The U.S. government on Wednesday is expected to unseal charges against two Russian spies and two criminal hackers for allegedly pilfering 500 million Yahoo user accounts in 2014, a source familiar with the matter said.
The indictments, to be unsealed during a news conference in Washington, represent the first time the U.S. government has criminally charged Russian officials for cyber offenses.
According to the source, they are not related to the hacking of Democratic emails that took place during the 2016 U.S. presidential election. Intelligence agencies have said they were carried out by Russia in order to help the campaign of Republican President Donald Trump.
Two Russian spies and two criminal hackers will be charged in the 2014 Yahoo attack, the Washington Post earlier reported, citing unnamed officials. The officers of the FSB, Russia’s Federal Security Service and a successor to the KGB, were identified as Dmitry Dokuchaev and his superior, Igor Sushchin, according to the paper.
Alexsey Belan, who is on the list of most-wanted cyber criminals, and Karim Baratov, who was born in Kazakhstan but has Canadian citizenship, were also to be named in the indictment, the Post reported.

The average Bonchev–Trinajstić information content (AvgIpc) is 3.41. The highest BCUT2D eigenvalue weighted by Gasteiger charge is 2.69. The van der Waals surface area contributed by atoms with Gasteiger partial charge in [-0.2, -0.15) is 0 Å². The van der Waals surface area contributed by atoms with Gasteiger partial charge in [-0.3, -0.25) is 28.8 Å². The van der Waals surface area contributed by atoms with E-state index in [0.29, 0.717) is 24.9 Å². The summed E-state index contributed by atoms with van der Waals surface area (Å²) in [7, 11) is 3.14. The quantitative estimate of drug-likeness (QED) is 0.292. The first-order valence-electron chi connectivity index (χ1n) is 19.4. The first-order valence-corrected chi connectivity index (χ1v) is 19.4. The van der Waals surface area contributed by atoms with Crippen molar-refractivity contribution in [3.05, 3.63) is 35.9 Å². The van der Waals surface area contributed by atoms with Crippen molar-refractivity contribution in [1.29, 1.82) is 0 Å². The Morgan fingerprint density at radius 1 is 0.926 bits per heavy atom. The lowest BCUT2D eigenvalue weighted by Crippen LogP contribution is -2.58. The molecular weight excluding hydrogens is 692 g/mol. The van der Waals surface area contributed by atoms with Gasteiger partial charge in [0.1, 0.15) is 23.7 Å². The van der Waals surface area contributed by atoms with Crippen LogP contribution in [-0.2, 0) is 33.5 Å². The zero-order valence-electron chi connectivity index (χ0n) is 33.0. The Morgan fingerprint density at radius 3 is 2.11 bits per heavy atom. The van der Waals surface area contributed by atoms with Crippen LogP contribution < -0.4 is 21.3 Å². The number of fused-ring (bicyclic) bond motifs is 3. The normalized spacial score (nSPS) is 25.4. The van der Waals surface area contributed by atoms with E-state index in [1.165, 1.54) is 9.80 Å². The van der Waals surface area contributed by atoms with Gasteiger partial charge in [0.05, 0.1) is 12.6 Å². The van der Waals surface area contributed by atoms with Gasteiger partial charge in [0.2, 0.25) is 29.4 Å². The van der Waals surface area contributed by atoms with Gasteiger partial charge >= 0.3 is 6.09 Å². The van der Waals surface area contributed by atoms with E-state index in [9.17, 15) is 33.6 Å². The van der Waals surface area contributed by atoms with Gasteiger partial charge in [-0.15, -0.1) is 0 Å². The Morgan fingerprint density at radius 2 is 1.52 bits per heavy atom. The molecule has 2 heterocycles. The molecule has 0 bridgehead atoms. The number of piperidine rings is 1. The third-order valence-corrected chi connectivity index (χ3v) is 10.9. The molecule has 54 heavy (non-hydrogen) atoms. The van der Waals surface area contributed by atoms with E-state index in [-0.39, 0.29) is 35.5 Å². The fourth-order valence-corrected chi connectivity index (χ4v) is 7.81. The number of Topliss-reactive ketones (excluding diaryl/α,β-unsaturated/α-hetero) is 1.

Yahoo said, when it announced the then-unprecedented breach last September, that it was working with law enforcement authorities and believed the attack was state-sponsored.
The company announced a still-larger breach in December that occurred in 2013 and affected one billion accounts, though it has not linked that intrusion to the one in 2014.
The breach announcements were the latest in a series of setbacks for the Internet pioneer, which has fallen on hard times in recent years after being eclipsed by younger, fast-growing rivals including Alphabet Inc’s Google and Facebook Inc.
Yahoo’s disclosure of the years-old cyber invasions and its much-criticized slow response forced it to accept a discount of $350 million in what had been a $4.83 billion deal to sell its main assets to Verizon Communications Inc (VZ.N).
Shares of Yahoo were down 0.8 percent ahead of the expected announcement, while Verizon was nearly flat.
(Reporting by Dustin Volz and Joseph Menn; Editing by Susan Heavey and Jeffrey Benkoe)